My son, Nathan, is almost two years old. His two greatest obsessions at the moment are cookies and cars. He is starting to speak in simple sentences now, and it is a real privilege to watch him learn and grow. From what he says, I am certain that he believes that a limitless supply of cookies and a few sturdy racing car toys would make his life complete.
Fatherhood has taught me a lot about the heart of God, and as Christmas approaches – the first one where Nathan will have even a vague inkling of what is happening – I have been thinking a lot about desire.In particular, this verse from Psalm 37:4 has been on my heart:
“Delight yourself in the LORD
and he will give you the desires of your heart.”
Christians seem strangely scared of desire. We have been conditioned into thinking that desire is not okay. As if somehow admitting that sometimes we feel a bit let down by life is blasphemous. But let’s admit it: the kind of contentment promised in this verse doesn’t really match up to the lived reality of any thinking Christian.So often I am left looking at my life and the chaos of the world around me, at the suffering – often of children, or of those who seem to me to “delight in the LORD” more than most – and thinking: there has got to be more to life than this.
Now I am not one for turning a verse quoted out of context into an entire theology, which I think it is relatively easy to do with this verse, and I hope what I am about to say doesn’t fall into that category. But the fact is that this is a problematic verse for many. If God gave us desires, and promises to fulfil those desires, why are we still yearning?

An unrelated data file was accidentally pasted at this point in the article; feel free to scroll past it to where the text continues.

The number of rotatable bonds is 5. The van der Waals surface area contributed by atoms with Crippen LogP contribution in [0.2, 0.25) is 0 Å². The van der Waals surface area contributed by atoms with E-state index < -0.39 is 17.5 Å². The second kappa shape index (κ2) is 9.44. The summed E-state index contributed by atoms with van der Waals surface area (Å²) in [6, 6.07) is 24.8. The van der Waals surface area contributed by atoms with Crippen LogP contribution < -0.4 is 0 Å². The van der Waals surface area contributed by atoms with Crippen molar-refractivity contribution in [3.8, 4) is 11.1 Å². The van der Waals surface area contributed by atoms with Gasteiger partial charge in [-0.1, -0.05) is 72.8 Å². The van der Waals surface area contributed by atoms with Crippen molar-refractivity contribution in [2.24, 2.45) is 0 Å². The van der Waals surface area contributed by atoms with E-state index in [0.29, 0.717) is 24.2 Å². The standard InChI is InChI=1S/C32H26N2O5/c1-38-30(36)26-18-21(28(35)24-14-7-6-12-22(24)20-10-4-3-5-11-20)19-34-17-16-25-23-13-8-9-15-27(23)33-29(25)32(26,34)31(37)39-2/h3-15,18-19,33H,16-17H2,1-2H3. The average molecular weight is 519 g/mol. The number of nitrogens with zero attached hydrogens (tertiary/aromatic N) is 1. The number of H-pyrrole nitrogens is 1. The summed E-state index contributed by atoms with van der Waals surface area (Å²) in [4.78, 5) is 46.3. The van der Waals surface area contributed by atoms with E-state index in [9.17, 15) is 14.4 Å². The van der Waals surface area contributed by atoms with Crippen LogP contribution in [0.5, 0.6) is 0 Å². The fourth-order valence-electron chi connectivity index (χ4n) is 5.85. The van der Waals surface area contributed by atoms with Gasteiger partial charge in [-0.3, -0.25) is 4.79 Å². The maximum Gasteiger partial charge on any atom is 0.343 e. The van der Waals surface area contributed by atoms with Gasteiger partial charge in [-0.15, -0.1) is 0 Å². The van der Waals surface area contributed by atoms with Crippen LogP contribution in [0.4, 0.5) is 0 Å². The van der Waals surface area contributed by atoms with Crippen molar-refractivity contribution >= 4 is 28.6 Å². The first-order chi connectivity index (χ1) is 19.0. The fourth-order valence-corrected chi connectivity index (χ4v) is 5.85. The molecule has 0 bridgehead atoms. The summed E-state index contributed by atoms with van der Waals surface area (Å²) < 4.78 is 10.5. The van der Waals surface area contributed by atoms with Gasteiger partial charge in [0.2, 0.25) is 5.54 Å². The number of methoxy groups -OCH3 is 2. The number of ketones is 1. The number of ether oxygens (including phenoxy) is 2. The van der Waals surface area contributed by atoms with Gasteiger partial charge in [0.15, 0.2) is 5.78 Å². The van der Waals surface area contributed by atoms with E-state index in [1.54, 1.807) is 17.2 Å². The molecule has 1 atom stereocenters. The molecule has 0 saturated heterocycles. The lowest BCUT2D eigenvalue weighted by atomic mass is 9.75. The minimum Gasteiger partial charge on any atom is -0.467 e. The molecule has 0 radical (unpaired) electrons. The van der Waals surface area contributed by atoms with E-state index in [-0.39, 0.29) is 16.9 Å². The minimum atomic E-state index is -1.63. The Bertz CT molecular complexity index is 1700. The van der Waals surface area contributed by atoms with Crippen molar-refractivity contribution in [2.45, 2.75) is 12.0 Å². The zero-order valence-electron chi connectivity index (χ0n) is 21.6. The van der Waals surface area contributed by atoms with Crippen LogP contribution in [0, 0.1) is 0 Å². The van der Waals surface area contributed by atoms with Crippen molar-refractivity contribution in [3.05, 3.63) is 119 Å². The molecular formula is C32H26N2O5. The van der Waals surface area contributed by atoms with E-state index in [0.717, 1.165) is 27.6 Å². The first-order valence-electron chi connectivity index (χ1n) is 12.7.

My stance on things spiritual is usually this: if God, who is by definition an infinite being – infinitely wise, infinitely loving, infinitely just – does not conform to my understanding, if His ways are incomprehensible to finite me, then it is not He who is at fault, it is my understanding. That is the only logical conclusion to draw, by the way. One cannot logically blame an infinite being when our finite understanding falls short of comprehending Him.
Clearly an infinitely loving and infinitely wise God would not plant desires in us that he had no intention of fulfilling. Maybe my understanding of what is meant by “the desires of your heart” is faulty.
As I said, fatherhood has taught me much about God, who calls Himself our father. I found something that looks like an answer in Nathan’s cookies and cars. Much as Nathan may think that cookies and cars are what makes life worthwhile, I know differently. As a father I am already saving for his education, working to ensure that all his needs are met, forming meaningful relationships with people who I believe will provide him with a strong support structure later in life, and planning how to raise hims so that he becomes an independent, critical-thinking, proactive man, with Godly character. I can see even now that he is happiest not when he is alone with his cookies and cars, but when his parents are with him, spending meaningful time with him. Even now, the greatest desire of his heart is the security of a loving relationship with his parents and a sense that this will continue in the future.